The scope did shrink, but not in the way you suggest. The intent of the show's developers was that the E-D would be off exploring unknown space, far from the Federation and far from the old familiar Trek races, since Roddenberry wanted to make a new start (he had to be convinced to include a Klingon). The reason the ship had families aboard was because it was meant to spend as much as 15 years away from a familiar port, and few would be willing to commit that much of their lives away from their families, so the ship had to be a full, self-sustaining community, almost a mobile space habitat, rather than just a workplace. The show started at "Farpoint," the most distant Federation port in the galaxy, and the ship was supposed to just keep going farther out from there, literally going where no human had gone before.
But that quickly changed, since in the very second episode they were already coming to the aid of a Starfleet vessel in distress, and in the third they were on a medical relief mission to a Federation colony, and in the fourth (in production order) they were hosting Deanna's family and husband-to-be and hanging around a Federation protectorate, and in the fifth they were visited by Starfleet engineers for an upgrade. So the premise of going out into the unknown and staying there, the type of mission that the ship was specifically designed for, was largely forgotten immediately following the pilot. And it only got worse as the series continued and the focus shifted more and more toward interstellar politics and relief or rescue mission to Federation worlds and visits by or to the crew's families.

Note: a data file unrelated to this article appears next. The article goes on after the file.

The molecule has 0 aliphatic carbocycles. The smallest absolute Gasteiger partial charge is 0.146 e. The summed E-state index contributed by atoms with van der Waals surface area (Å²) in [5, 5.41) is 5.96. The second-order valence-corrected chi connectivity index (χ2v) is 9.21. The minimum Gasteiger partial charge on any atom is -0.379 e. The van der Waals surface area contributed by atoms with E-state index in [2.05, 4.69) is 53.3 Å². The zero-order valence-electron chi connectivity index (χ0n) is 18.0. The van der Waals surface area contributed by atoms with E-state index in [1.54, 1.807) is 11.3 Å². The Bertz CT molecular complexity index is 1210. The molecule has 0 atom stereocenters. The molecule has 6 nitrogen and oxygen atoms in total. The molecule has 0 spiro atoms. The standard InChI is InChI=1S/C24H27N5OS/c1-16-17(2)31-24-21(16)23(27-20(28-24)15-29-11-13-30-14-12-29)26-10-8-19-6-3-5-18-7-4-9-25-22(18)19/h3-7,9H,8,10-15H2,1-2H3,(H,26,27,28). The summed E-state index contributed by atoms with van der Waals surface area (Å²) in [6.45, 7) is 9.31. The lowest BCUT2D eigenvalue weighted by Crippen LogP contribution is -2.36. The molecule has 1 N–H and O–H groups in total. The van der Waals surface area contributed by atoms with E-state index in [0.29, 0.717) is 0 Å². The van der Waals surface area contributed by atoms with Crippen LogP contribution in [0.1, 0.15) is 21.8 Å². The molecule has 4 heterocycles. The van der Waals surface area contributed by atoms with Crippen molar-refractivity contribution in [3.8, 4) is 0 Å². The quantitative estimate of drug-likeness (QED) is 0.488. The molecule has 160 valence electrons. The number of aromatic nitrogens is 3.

But no, they weren't planning to leave the galaxy, not with so much of our own left to explore. It wouldn't have made any real difference to the storytelling anyway whether a remote alien empire was in another galaxy or just a different quadrant of our own.
Besides, the reason "Where No One Has Gone Before" involved the ship leaving the galaxy is because it was loosely based on Diane Duane's 1983 TOS novel The Wounded Sky
, in which Kirk's Enterprise
tested a revolutionary new stardrive that sent them into ever deeper intergalactic space but damaged the fabric of reality, eventually creating a rift to another universe. So it didn't reflect any master plan on the part of TNG's producers; it reflected the plot of a novel written years before TNG was conceived.
It's called a Galaxy-class ship because it's intended to explore a galaxy, not multiple galaxies. If you wanted to build a ship to explore multiple galaxies, you'd have to name it Local Group-class or Universe-class!
Vonda N. McIntyre would dispute your reasoning. In her 1982 Wrath of Khan
novelization, she posited the existence of a new type of starship called the Galaxy
class, which was designed for intergalactic travel.